One growth forecast is at the heart of every major local planning, transportation, housing and infrastructure decisions: the SANDAG population projection, which is redone every few years. It’s the backbone of all controversial arguments about how much we should be building to support our burgeoning ranks.

Our Andrew Keatts decided to check out how the projections of growth have played out against reality. The answer: Not so well.

San Diego has grown and will grow more. But the rates projected by SANDAG haven’t been close.

One Paseo Pact

Now here’s something you don’t see in San Diego politics every day (week, month, year): A compromise on a major issue. Representatives of the two sides battling over the One Paseo project in the Carmel Valley, the one that prompted a successful referendum effort, have reached an agreement to allow a project that generates far less traffic.

“The agreement would shrink the office and retail components of the project and could discourage developers around the region from proposing similarly dense projects in the future,” the U-T says. The City Council is already paving the way for the new proposal. The project’s developer says traffic should be cut by about half.

With the news of the compromise, the City Council officially rescinded the approval of the project that had gone through.

Supervisor Scandal Gets Weird

Staffers for Supervisor Dave Roberts, facing major allegations of inappropriate behavior and a reported district attorney investigation, rebutted allegations yesterday. (NBC 7)

In response to claims hinting at wrongdoing, a staffer says he is straight and has not engaged in inappropriate conduct with Roberts, a gay married man. A spokesman says Roberts didn’t misuse county funds on personalized Roberts baseball cards and denies a hostile work environment at the Roberts office, which has had tremendous turnover.

U-T Sale Final; Paper Regains Name

Goodbye, U-T San Diego. Hello, The San Diego Union-Tribune, a new owner (Tribune Publishing) and a new publisher. The sale of the paper is official. The editor and the editorial/opinion editor are sticking around in their jobs.

SD Explained: El Cajon vs. Booze

San Diego Explained, our video series with NBC 7, takes a look at El Cajon’s strict laws regarding alcohol sales to minors and a bid to make them even tougher.

Learning Curve: How Charters Serve Special Needs

Our Learning Curve series tackles a big question in education: How do charter schools handle kids with special needs?

Opinion: Get It Together, Poway

In a commentary, Poway resident Tom Moore calls upon the Poway school district’s board to stop “inappropriate” contract deals.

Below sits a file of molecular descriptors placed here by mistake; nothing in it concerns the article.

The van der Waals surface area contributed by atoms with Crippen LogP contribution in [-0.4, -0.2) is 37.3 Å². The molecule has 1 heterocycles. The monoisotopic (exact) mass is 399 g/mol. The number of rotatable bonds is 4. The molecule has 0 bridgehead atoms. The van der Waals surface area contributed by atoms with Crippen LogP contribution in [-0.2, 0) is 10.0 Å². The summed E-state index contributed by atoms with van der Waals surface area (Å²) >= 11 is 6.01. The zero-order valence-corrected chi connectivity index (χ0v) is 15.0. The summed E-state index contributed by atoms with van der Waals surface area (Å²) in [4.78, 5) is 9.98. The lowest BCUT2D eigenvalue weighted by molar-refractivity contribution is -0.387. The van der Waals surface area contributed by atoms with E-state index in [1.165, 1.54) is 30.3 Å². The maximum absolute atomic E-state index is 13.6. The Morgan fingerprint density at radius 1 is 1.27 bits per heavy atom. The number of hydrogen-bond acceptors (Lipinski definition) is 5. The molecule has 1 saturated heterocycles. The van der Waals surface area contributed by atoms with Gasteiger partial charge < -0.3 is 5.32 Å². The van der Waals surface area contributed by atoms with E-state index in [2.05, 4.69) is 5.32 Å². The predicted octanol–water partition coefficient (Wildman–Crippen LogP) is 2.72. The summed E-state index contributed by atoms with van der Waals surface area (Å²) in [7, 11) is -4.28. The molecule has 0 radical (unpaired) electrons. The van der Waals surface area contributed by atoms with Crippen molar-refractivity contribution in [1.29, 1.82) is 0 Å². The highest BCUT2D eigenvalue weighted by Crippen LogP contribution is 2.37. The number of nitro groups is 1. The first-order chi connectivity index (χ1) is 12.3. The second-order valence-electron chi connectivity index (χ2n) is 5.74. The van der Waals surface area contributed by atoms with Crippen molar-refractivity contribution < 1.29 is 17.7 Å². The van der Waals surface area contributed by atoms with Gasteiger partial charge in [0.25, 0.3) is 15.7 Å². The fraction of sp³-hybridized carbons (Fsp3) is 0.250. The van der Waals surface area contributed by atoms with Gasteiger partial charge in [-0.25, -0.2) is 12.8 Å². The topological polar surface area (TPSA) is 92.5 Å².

• Yesterday’s Morning Report misstated the salary of the Poway school superintendent.

The Country’s Stake in Calif. Food

“The average American consumes more than 300 gallons of California water each week by eating food that was produced there,” the NY Times reports.

Court Keeps Private Water Data Private

A water district in Riverside County that serves the water-guzzling golf courses and fountains in the Palm Springs area can keep on hiding the identities of people and businesses who use the most water, a judge has ruled.

That’s bunk, says the executive director of the First Amendment Coalition, which supports open access to government data: “The notion a public records act is supposed to protect the privacy of large corporate customers, especially during a drought, is just nuts.”

SDPD Explains Rape Kit Gap

We now have more information about that new report that says the San Diego Police Department has 2,800 untested “rape kits” — evidence take after alleged sexual assaults. According to a police official, NBC 7 reports, “there are various reasons why some rape kits don’t get forwarded to their laboratory for testing. Some of those reasons include the witness does not want an investigation, detectives determined no crime was committed or there wasn’t enough evidence for detectives to legally enter the information in a DNA database.”

There’s dispute, however, about whether the cops could or should test the evidence, which apparently might still be useful.

Quick News Hits: Barley Legal

• In football news, L.A. is big on the NFL (even though the reverse isn’t true, yet), and our reporting gets some national exposure.

• The Morning Report is distracted by the retirement of David Letterman, a tremendous influence over our humor (or “humor” with air quotes, depending your point of view). If the Morning Report makes fun of itself, it’s not just a sign of painfully low self-esteem. It’s because Letterman taught us all how to not take ourselves too seriously. The last thing you should be full of is yourself. (A better choice: Fish tacos!)

As we try to get a hold of ourselves, we’re outsourcing the Morning Report-ending joke to NBC 7’s Dave Summers and his tweet about “an El Cajon man facing multiple felonies after allegedly stealing malted barley”: “The Great Grain Robbery.”

Nice! Giving him this space is the yeast we could do.

Randy Dotinga is a freelance contributor to Voice of San Diego and national president of the 1,200-member American Society of Journalists and Authors (asja.org). Please contact him directly at randydotinga@gmail.com and follow him on Twitter: twitter.com/rdotinga.

Randy Dotinga

Randy Dotinga is a freelance contributor to Voice of San Diego. Please contact him directly at randydotinga@gmail.com...

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